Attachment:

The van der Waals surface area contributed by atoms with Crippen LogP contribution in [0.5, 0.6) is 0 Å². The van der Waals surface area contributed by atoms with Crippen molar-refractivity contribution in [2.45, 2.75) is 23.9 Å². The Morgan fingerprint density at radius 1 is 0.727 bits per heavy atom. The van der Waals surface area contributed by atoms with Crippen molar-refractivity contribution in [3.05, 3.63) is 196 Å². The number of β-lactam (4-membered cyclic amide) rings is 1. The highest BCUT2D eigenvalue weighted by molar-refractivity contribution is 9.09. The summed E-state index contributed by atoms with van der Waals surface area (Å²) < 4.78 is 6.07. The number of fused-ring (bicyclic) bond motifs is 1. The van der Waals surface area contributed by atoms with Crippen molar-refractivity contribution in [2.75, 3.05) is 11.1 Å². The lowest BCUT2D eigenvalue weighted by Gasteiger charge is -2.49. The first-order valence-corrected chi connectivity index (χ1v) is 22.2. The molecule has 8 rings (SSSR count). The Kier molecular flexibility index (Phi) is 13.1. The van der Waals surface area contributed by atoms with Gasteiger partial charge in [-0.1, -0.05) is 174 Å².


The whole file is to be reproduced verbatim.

The van der Waals surface area contributed by atoms with Crippen LogP contribution in [0.5, 0.6) is 0 Å². The van der Waals surface area contributed by atoms with Crippen molar-refractivity contribution in [2.45, 2.75) is 23.9 Å². The Morgan fingerprint density at radius 1 is 0.727 bits per heavy atom. The van der Waals surface area contributed by atoms with Crippen molar-refractivity contribution in [3.05, 3.63) is 196 Å². The number of β-lactam (4-membered cyclic amide) rings is 1. The highest BCUT2D eigenvalue weighted by molar-refractivity contribution is 9.09. The summed E-state index contributed by atoms with van der Waals surface area (Å²) < 4.78 is 6.07. The number of fused-ring (bicyclic) bond motifs is 1. The van der Waals surface area contributed by atoms with Crippen molar-refractivity contribution in [2.75, 3.05) is 11.1 Å². The lowest BCUT2D eigenvalue weighted by Gasteiger charge is -2.49. The first-order valence-corrected chi connectivity index (χ1v) is 22.2. The molecule has 8 rings (SSSR count). The Kier molecular flexibility index (Phi) is 13.1. The van der Waals surface area contributed by atoms with Gasteiger partial charge in [-0.1, -0.05) is 174 Å².